I would like to ask the Attorney-General to consider the following.
- ISSUE A STATEMENT OR WRITE A LETTER TO ALL CELEBRANTS – encouraging them to observe high standards in ceremony .i.e. to deliver ceremonies of substance, meaning and beauty – well prepared and well rehearsed – and with dignity. (this has not been done for at least 15 years).
- REVERSE SECTION 39 OF OF THE MARRIAGE ACT. This provision was the central part of the Downgrading of 2003. This section outlines an extensive list of powers and gives detailed authority to an unaccountable and relatively junior public servant — with predictably disastrous results. All these powers, before the Downgrading of 2003, were the prerogative of the elected and accountable Attorney-General, to whom they should be restored.
- REVERSE THE RULE ALLOWING ONLY CANPRINT THE RIGHT AND THE CONTRACT TO PUBLISH MARRIAGE CERTIFICATES FOR THE PARTIES (Form 15).
The public and celebrants were delighted when the Celebrants Centre and some others printed professionally designed Marriage Certificates on worthy light cardboard. The previous Registrar ruled against this and required that all certificates be numbered and printed only by Canprint.
- IMPLEMENT AN INDEFINITE MORATORIUM ON APPOINTMENTS.
Once 1600 celebrants serviced the whole of Australia. 2500 celebrants would be an oversupply – but, for the same number of marriages, Now Australia has nearly 11,000 !! The new provisions, in their crude way will reduce numbers, but unless more is done, the low standards currently will deteriorate further. Expertise cannot be developed or maintained unless celebrants are engaged regularly.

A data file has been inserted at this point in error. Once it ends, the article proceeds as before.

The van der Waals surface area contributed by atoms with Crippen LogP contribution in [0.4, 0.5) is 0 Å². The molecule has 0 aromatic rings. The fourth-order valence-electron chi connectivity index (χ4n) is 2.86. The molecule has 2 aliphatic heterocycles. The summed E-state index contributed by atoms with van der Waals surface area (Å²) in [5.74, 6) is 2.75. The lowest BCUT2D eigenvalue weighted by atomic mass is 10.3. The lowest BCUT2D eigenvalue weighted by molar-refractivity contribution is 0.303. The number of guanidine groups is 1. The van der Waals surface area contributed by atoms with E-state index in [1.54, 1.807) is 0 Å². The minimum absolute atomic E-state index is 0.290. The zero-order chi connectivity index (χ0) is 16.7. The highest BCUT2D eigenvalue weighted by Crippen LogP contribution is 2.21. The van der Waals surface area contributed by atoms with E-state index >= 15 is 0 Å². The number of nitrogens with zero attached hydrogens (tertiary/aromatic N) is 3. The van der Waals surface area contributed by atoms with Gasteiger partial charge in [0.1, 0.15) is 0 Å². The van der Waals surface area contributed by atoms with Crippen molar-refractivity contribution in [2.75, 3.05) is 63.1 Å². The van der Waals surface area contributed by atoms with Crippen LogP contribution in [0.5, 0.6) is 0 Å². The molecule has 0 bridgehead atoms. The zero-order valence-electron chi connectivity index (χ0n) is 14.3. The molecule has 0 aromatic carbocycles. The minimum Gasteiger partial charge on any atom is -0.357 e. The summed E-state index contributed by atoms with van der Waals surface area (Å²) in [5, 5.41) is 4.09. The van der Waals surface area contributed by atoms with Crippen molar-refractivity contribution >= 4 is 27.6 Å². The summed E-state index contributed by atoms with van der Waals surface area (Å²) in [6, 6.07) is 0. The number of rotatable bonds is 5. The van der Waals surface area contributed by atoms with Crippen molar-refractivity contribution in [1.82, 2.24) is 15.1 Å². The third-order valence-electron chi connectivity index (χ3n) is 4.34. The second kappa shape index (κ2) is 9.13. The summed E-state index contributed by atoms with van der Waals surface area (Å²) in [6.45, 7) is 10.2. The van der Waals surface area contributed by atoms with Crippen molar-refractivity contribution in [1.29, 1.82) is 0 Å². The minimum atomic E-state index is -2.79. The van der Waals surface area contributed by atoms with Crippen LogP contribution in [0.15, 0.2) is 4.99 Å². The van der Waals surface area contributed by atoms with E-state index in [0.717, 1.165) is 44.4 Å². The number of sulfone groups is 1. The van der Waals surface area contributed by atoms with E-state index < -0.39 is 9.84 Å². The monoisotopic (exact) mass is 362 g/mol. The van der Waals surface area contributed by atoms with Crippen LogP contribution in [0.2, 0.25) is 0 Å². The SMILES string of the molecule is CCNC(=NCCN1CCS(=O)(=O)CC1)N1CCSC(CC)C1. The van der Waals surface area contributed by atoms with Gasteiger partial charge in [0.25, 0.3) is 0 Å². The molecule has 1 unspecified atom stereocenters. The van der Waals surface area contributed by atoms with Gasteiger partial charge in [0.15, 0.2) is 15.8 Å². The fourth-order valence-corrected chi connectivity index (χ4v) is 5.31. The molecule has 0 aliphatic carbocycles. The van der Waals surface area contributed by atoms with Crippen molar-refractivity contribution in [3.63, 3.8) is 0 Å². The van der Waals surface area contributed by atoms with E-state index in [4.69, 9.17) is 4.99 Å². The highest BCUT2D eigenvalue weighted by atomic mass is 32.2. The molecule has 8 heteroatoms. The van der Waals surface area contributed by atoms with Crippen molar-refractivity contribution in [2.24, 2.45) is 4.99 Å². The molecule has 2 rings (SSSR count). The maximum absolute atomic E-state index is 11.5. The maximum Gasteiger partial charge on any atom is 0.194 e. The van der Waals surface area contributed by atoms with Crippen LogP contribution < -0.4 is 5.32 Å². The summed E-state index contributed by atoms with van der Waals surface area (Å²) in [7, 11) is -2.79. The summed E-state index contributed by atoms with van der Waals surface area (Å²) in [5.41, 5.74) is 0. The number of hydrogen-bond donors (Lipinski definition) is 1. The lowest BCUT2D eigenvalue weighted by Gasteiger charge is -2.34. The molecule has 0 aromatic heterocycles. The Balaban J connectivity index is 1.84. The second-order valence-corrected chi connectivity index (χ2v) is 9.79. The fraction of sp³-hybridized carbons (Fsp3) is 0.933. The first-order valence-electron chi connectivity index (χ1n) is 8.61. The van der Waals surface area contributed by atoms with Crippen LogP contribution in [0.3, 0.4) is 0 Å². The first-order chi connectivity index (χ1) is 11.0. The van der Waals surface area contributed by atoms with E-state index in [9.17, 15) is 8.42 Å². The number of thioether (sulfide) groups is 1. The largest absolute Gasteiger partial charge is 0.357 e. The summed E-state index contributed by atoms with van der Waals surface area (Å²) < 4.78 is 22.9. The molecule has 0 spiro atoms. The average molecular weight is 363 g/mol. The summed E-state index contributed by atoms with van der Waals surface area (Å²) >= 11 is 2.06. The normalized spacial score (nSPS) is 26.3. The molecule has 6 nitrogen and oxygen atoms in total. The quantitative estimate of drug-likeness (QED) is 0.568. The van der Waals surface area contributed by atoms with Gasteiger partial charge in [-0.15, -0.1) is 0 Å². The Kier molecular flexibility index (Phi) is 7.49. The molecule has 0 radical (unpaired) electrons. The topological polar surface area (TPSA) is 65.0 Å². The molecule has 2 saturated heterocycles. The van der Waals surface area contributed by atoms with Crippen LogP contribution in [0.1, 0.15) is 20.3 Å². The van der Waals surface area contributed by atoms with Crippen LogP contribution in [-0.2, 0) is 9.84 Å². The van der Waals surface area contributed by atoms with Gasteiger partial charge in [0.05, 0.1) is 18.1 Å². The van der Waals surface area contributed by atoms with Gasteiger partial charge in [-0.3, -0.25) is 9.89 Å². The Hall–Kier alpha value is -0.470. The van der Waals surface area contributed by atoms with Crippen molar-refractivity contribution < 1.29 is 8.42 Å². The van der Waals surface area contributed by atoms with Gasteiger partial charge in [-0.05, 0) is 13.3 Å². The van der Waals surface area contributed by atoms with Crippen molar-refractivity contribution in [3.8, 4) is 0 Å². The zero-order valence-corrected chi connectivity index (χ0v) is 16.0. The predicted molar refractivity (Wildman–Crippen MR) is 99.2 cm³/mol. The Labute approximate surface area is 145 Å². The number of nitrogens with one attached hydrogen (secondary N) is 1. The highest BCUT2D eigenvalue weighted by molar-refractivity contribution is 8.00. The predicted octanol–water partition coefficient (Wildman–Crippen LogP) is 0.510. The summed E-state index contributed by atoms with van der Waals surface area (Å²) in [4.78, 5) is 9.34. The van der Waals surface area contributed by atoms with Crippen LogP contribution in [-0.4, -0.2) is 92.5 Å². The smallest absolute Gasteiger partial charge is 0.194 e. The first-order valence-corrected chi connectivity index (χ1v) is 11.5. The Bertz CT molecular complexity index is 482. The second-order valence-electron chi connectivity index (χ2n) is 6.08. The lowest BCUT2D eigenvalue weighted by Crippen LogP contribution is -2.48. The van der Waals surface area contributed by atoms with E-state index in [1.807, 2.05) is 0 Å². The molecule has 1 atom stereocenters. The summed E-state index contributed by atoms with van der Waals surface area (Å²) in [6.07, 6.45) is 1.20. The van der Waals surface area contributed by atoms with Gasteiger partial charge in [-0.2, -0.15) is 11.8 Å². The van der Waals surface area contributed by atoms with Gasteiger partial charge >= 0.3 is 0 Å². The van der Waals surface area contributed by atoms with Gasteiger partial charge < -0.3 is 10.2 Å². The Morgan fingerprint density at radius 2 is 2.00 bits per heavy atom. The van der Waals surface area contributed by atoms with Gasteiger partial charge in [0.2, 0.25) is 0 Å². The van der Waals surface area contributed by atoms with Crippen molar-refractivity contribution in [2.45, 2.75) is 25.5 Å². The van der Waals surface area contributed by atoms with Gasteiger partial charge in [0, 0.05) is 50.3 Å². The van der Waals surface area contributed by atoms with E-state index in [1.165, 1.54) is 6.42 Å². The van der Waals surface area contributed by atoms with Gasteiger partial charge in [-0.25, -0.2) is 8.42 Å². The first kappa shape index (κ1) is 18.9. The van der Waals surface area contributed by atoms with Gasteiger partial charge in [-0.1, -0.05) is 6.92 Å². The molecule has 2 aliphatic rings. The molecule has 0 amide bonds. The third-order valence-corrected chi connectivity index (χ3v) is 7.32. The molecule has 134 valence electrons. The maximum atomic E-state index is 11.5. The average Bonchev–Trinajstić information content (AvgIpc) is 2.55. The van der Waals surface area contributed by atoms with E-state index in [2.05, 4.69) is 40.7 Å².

- HELP US GAIN THE RIGHT TO CHARGE OUR OWN FEES FOR FUNERAL CELEBRANCY.
(now set by collusion, by the Funeral Directors)
- AUSTRALIA NEEDS AN ADOLESCENCE CEREMONY TO BOND YOUNG PEOPLE WITH THEIR FAMILIES AND THE COMMUNITY.
We have the celebrants with the expertise and idealism but we cannot do it without help from, and the support of, the Federal Government.
I could add much more to this, but I would love to ask the Minister to take an interest in his obligations to the cultural life of our country. I have given most of my life to celebrancy (most of it voluntarily) only to see most of the gains we have made destroyed by some public servants, who attempted to “build an empire”. They have near destroyed a program which has changed the face of Australia for the better at a very deep level.